The challenge of long flights

How do you find the best recovery methods from a long-haul flight? Getting it right can be tricky.

As a rule, flights become more detrimental the longer they last. And some flights can be excruciating long. Currently, the longest is from Singapore to Newark, timed at over 18 hours! However, a long-haul flight can be a lot shorter than that. In fact, it is considered to be anything over 6 hours long.

So what can you do to reduce the physical, emotional and psychological impact? Let’s take a quick look.

Long-haul flight recovery

Long-haul flight recovery

How longer flights impact your health

To begin with, the low humidity on planes takes a toll on your body.  The humidity can be less than 20%. This is almost like dessert aridness. And this lack of moisture can soon lead to the body becoming dehydrated.

There are many negative side effects of dehydration. Too many to list here. But even mild symptoms can include, headaches, fatigue, grumpiness, disorientation, and diarrhea.  Basically, when you become dehydrated the blood becomes more concentrated and, consequently, your kidneys retain more water. If the dehydration goes on for extended periods of time, more serious conditions can kick in.

The other big risk on long-haul is Deep Vein Thrombosis (DVT). Unlike arteries that pump blood, the blood in veins flows. To a certain extent, veins require movement to aid venous return. (In other words, for the blood to circulate properly through the veins).

When DVT occurs it forms a blood clot deep in the body. It is partly caused by the lack of movement and partly because of the change in cabin pressure. The risks of DVT are heightened the longer the flight lasts. Getting up and walking or even moving your limbs around in your seat will help mitigate the risks. Wearing compression socks can also help.

How to aid recovery from long-haul flights

Ironically, part of the process of recovery starts with how you prepare for the flight. This includes putting together a loose-fitting outfit that will allow for good circulation. You should also make sure you have plenty of water and some water-rich foods packed in your hand-luggage to aid hydration. As an extra measure, try and go for a massage the day before you fly if you can.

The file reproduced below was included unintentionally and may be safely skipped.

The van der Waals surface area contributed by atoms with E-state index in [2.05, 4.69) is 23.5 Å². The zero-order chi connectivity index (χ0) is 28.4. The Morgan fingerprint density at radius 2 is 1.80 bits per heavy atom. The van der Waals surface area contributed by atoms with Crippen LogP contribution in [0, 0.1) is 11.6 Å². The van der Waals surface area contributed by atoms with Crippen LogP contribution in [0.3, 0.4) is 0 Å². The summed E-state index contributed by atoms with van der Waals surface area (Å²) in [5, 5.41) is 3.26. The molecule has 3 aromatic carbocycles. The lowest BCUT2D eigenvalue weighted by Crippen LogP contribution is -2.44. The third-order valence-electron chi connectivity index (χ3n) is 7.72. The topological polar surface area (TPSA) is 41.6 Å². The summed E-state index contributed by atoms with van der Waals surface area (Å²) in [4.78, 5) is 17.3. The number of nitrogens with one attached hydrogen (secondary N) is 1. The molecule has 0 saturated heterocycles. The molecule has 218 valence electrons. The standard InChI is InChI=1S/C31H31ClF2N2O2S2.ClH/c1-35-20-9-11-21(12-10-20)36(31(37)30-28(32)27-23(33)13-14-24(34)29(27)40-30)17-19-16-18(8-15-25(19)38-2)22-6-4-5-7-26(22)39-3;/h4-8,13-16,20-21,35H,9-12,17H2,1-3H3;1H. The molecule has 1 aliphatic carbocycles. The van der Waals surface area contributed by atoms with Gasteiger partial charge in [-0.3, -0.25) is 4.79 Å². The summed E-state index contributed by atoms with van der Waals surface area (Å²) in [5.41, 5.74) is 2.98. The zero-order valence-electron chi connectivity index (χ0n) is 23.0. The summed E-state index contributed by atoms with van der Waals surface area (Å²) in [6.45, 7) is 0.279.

When you land, there are also a few things you should try to do.

  • Avoid alcohol for at least 24 hours
  • Go for a short burst of cardio. Swim if you can, but a fast walk for 10-15 minutes will do.
  • Keep drinking water
  • Sleep, or if you can’t sleep, rest in a darkened room very soon after arriving at your final destination.
  • And finally, if you can, get a massage within the first 24 hours of landing.

A final word

There is one particular type of massage that is particularly good for long-haul flight recovery. It is growing in popularity of late and is known as lymphatic drainage. Ideally, you should see if you can get lymphatic drainage before and after flying.

We hope this information is useful. If you need advice or have any questions about our treatments, please contact us. You can find us in Mill Hill Broadway and Islington. We are always glad to help!

 If you like this blog, please share! 







Leave a Reply

This site uses Akismet to reduce spam. Learn how your comment data is processed.

xxx hd